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Hagoromo / The Feathered Robe

Hagoromo / The Feathered Robe by Paul Binnie
Artist
Available from
Year
2017
Edition
100
Dimensions
22 x 16 in.
Printed image size
18.5 x 13 in.
Condition
mint
Signed
signed

“Hagoromo, the Feathered Robe, a new woodblock print for March 2017
I'm pleased to announce the release of a new woodblock print design, Hagoromo, or The Feathered Robe, a title taken from a famous Noh play of the late 15th or early 16th century. This is the second design in the occasional series Honga Dori (Pictorial Allusions, Reused Blocks), the first of which was Kasa (Umbrellas) of September 2014. As with many of my recent prints, the format is Dai-ōban, 47 x 33cm, 18.5 x 13 inches, printed in an edition of 100. As I often do, I have utilised many luxury printing techniques, such as gold mica here imitating gold leaf, bronze and silver metallic pigments and extensive deep embossing in the outer robe.
In a the Noh play Hagoromo, a fisherman is walking with his companions at night when he finds the Hagoromo, the magical feather-mantle of a tennin (an aerial spirit or celestial dancer) hanging on a bough. The tennin sees him taking it and demands its return, as she cannot return to Heaven without it. The fisherman finally promises to return it if she will agree to show him her dance. She accepts his offer, then after her dance, the tennin disappears like a mountain slowly hidden in mist.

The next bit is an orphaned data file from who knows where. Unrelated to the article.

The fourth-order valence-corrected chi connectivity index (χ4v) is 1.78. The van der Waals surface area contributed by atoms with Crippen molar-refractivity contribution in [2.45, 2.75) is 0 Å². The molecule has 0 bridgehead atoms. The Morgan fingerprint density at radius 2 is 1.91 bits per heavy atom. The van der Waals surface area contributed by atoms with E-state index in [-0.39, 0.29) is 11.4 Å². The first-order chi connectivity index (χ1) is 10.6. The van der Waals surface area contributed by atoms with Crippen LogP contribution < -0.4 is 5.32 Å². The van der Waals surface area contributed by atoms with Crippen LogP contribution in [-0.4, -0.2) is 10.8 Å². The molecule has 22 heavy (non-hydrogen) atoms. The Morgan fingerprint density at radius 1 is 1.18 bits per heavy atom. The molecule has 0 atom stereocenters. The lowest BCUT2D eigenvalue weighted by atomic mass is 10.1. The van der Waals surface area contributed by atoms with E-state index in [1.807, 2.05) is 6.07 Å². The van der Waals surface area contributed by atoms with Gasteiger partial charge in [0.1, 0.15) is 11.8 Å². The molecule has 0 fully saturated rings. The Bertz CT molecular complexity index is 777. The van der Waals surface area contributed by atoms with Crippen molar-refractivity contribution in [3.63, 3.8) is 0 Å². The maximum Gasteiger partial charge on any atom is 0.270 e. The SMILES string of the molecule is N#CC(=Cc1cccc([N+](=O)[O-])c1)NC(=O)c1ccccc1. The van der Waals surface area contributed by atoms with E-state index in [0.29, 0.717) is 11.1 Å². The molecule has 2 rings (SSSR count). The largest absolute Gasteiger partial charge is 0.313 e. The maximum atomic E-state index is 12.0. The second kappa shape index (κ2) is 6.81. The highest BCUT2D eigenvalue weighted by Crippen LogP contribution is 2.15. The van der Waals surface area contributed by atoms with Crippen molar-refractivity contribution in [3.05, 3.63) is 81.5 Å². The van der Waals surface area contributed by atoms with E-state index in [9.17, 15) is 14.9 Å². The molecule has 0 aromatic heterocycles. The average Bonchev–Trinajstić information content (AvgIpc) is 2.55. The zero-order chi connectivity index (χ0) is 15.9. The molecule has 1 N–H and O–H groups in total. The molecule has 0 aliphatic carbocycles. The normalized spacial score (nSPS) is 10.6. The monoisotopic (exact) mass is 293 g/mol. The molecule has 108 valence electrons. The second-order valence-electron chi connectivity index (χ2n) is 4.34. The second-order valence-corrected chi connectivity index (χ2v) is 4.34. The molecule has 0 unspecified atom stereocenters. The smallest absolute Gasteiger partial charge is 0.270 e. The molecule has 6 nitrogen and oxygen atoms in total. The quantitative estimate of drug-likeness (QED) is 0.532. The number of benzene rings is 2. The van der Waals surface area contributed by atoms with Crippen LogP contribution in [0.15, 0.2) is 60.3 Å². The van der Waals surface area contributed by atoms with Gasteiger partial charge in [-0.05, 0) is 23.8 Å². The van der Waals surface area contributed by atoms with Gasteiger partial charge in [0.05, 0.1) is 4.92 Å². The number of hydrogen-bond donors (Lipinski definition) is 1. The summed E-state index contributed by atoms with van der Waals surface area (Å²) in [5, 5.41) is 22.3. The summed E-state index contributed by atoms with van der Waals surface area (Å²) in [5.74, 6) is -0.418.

In the Hagoromo print, a beautiful young woman is pulling on a hanten (outer robe) of pale teal with deeply embossed feathers, and her green kimono itself is decorated with silver peacock feathers. The allusion here is that the bijin (beautiful woman) is a heavenly creature, perhaps retrieving her feathered robe, and destined to vanish from view as she exits the image.
There is a direct reference to the play of the title in the antique gold-leaf screen in the background, where a red robe decorated with feathers hangs over the branch of a tree. This screen design is based on landscape from an eighteenth century keyblock by Torii Kiyomitsu showing an abalone diver, which was re-used in this new way to add depth to the image and a further layer of meaning to the beautiful woman.”
Paul Binnie, March, 2017

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